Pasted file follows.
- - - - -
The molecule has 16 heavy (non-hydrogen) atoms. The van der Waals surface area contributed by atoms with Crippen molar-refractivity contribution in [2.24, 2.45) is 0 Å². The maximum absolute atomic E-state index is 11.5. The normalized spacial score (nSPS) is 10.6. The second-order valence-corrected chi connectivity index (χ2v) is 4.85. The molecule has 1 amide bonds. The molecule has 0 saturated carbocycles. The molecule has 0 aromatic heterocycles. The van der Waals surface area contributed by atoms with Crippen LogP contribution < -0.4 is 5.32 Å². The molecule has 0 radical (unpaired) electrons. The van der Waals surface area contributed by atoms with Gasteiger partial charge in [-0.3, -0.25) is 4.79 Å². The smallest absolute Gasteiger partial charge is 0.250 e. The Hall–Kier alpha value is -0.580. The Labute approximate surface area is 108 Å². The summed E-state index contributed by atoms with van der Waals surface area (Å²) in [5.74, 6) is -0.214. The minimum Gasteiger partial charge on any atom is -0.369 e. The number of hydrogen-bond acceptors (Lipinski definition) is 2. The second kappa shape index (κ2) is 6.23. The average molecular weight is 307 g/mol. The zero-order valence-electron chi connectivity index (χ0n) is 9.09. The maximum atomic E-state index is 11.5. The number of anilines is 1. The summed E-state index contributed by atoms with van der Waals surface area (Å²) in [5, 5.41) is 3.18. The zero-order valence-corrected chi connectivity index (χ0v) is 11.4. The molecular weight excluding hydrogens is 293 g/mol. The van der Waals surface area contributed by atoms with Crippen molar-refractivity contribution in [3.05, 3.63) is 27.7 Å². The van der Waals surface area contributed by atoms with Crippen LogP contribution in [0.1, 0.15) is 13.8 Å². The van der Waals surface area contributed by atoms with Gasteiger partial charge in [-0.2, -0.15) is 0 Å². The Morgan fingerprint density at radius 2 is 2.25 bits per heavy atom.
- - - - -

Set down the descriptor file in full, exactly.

The molecule has 16 heavy (non-hydrogen) atoms. The van der Waals surface area contributed by atoms with Crippen molar-refractivity contribution in [2.24, 2.45) is 0 Å². The maximum absolute atomic E-state index is 11.5. The normalized spacial score (nSPS) is 10.6. The second-order valence-corrected chi connectivity index (χ2v) is 4.85. The molecule has 1 amide bonds. The molecule has 0 saturated carbocycles. The molecule has 0 aromatic heterocycles. The van der Waals surface area contributed by atoms with Crippen LogP contribution < -0.4 is 5.32 Å². The molecule has 0 radical (unpaired) electrons. The van der Waals surface area contributed by atoms with Gasteiger partial charge in [-0.3, -0.25) is 4.79 Å². The smallest absolute Gasteiger partial charge is 0.250 e. The Hall–Kier alpha value is -0.580. The Labute approximate surface area is 108 Å². The summed E-state index contributed by atoms with van der Waals surface area (Å²) in [5.74, 6) is -0.214. The minimum Gasteiger partial charge on any atom is -0.369 e. The number of hydrogen-bond acceptors (Lipinski definition) is 2. The second kappa shape index (κ2) is 6.23. The average molecular weight is 307 g/mol. The zero-order valence-electron chi connectivity index (χ0n) is 9.09. The maximum atomic E-state index is 11.5. The number of anilines is 1. The summed E-state index contributed by atoms with van der Waals surface area (Å²) in [5, 5.41) is 3.18. The zero-order valence-corrected chi connectivity index (χ0v) is 11.4. The molecular weight excluding hydrogens is 293 g/mol. The van der Waals surface area contributed by atoms with Crippen molar-refractivity contribution in [3.05, 3.63) is 27.7 Å². The van der Waals surface area contributed by atoms with Crippen LogP contribution in [0.1, 0.15) is 13.8 Å². The van der Waals surface area contributed by atoms with Gasteiger partial charge in [-0.2, -0.15) is 0 Å². The Morgan fingerprint density at radius 2 is 2.25 bits per heavy atom.